Despite the best efforts of the recidivist vested interests in the private and public sector, there is no denying the fact that there exists ample statistical and documentary evidence to prove that unequal pay is a painful reality of the contemporary Western business world that aught to be dealt with on a priority basis. Studies have shown that women in the UK earn a mere 82 percent of the male earnings in the full time jobs (Jowell. 1994). A similar trend is evident in Scotland where a full time female worker manages to earn just 80 percent of the average male earnings (Nicol. 2003). As per a recent government report published in Ireland, almost 40 percent of the women in the Irish workforce earn less then pounds 100 per week as compared to fewer then 20 percent of men (Minihan. 2001). Infact, unequal pay is a trans-national phenomenon whose impact is worsened when seen in the light of the race motivated implications. The June 2003 Income Survey conducted in New Zealand revealed that the average earnings of women were merely 87.1 percent of their male counterparts. In a congressional testimony Jocelyn Samuels Vice President, Education and Employment, National Women's Law Centre Committee on Senate Health, Education, Labour and Pensions disclosed that in the US, the average annual earnings of the women were just 77 percent of those of the male workers.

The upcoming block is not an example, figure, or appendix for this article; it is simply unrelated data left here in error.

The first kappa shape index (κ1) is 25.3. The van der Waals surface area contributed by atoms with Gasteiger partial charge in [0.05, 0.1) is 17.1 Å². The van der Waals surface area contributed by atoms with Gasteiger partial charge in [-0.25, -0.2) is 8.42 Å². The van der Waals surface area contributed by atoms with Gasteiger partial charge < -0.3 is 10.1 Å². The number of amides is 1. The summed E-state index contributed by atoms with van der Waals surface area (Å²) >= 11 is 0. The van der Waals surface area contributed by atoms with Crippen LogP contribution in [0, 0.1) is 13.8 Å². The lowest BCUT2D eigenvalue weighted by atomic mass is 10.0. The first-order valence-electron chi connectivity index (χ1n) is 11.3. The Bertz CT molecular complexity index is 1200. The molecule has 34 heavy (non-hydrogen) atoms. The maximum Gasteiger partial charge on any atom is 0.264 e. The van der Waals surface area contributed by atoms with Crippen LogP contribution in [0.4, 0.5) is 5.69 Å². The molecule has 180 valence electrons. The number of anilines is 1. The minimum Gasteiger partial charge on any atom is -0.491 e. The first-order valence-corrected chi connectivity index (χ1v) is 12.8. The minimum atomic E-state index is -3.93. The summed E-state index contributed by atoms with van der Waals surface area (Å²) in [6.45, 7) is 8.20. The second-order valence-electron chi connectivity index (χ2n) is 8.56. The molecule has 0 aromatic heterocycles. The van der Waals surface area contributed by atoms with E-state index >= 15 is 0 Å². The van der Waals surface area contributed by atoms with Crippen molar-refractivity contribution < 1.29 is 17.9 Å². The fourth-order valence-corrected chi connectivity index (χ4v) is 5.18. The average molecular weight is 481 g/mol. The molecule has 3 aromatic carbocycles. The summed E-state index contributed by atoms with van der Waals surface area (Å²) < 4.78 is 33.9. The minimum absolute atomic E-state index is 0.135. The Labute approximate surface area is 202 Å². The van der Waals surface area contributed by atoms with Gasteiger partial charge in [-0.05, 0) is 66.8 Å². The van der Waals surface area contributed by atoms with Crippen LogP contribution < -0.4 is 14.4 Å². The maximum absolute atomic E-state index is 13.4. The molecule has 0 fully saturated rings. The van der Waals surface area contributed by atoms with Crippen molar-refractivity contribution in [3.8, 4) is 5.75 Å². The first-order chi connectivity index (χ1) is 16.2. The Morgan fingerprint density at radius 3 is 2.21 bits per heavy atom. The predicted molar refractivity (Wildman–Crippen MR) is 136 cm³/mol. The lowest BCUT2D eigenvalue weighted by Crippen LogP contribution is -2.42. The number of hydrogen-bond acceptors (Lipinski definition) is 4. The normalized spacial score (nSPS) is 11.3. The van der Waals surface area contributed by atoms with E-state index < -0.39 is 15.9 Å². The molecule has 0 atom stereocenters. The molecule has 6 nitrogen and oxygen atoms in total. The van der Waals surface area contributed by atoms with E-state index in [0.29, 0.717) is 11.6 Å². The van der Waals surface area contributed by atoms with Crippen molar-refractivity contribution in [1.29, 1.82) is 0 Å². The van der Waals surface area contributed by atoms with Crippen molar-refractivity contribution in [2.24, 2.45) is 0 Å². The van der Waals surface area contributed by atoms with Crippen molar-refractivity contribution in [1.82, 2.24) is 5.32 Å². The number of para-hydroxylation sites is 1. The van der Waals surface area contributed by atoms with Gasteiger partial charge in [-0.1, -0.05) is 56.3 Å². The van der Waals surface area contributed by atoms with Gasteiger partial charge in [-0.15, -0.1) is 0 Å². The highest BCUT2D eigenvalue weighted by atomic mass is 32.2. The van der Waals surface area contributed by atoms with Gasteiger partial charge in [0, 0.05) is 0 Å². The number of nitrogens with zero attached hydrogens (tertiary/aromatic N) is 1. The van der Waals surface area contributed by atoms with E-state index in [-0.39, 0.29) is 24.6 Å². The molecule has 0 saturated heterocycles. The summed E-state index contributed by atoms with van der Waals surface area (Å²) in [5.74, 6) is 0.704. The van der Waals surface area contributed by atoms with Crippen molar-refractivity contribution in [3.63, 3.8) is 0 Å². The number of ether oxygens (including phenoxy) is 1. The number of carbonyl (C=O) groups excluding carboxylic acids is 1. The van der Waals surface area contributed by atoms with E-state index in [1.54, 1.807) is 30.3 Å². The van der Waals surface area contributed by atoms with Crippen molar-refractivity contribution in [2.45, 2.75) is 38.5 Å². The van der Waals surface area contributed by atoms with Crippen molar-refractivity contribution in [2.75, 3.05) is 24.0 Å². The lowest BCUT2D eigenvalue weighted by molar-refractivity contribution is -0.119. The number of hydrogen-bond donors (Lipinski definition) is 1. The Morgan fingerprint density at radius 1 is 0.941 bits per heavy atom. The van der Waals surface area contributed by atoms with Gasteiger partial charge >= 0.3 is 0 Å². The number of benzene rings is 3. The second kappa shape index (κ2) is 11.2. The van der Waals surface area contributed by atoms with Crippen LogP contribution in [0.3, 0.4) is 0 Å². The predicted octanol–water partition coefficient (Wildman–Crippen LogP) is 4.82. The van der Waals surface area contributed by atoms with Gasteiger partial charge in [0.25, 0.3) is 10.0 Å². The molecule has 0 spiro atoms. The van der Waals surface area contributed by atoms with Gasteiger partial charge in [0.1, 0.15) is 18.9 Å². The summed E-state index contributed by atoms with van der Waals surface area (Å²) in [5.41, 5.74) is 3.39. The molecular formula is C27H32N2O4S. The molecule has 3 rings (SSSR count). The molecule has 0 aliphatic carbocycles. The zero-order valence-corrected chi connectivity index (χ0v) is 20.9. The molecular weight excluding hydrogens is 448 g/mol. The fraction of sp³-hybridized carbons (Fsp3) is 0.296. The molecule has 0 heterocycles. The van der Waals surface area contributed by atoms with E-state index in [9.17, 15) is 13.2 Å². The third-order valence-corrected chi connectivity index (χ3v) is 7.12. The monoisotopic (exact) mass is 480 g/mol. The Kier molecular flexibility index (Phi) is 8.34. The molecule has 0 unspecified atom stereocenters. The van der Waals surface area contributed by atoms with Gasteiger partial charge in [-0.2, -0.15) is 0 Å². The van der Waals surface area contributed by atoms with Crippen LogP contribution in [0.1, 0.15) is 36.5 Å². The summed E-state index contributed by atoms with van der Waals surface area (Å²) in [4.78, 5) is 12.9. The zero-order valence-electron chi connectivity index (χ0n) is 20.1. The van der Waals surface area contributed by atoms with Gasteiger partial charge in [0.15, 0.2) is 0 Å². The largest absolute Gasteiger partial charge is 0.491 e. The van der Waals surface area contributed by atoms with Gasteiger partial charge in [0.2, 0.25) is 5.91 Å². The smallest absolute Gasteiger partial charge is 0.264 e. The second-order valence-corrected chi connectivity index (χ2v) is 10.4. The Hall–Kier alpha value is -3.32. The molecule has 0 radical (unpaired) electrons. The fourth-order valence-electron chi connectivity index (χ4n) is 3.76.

REASONS FOR UNEQUAL PAY
Various research scholars have attributed the gender biased inequities in pay structures to cognizable factors like child rearing, disparities in academic qualification, dearth of experience and gender biased occupational segregation (Dixon. 2000). However, this wage gap between the men and the women cannot be explained in totality by the domestic and career choices made by the women. These factors only contribute to the tip of the iceberg and many hidden biases and prejudices do augment the phenomenon of unequal pay.
It has been a long time since the member states in the EU and the major Western democracies have recognized the injustice perpetrated by the pay disparities between men and women. Ample statutory and institutional instruments have been introduced to ameliorate this disparity.
Dixon, S 2000, 'Pay inequality between men and women in New Zealand', Occasional Paper 35(2), Labour Market Policy Group, Department of Labour, Wellington
Ingeborg, H 1999, 'Supranational action against sex discrimination: Equal pay and equal treatment in the European Union', International Labour Review, viewed 6 August 2008,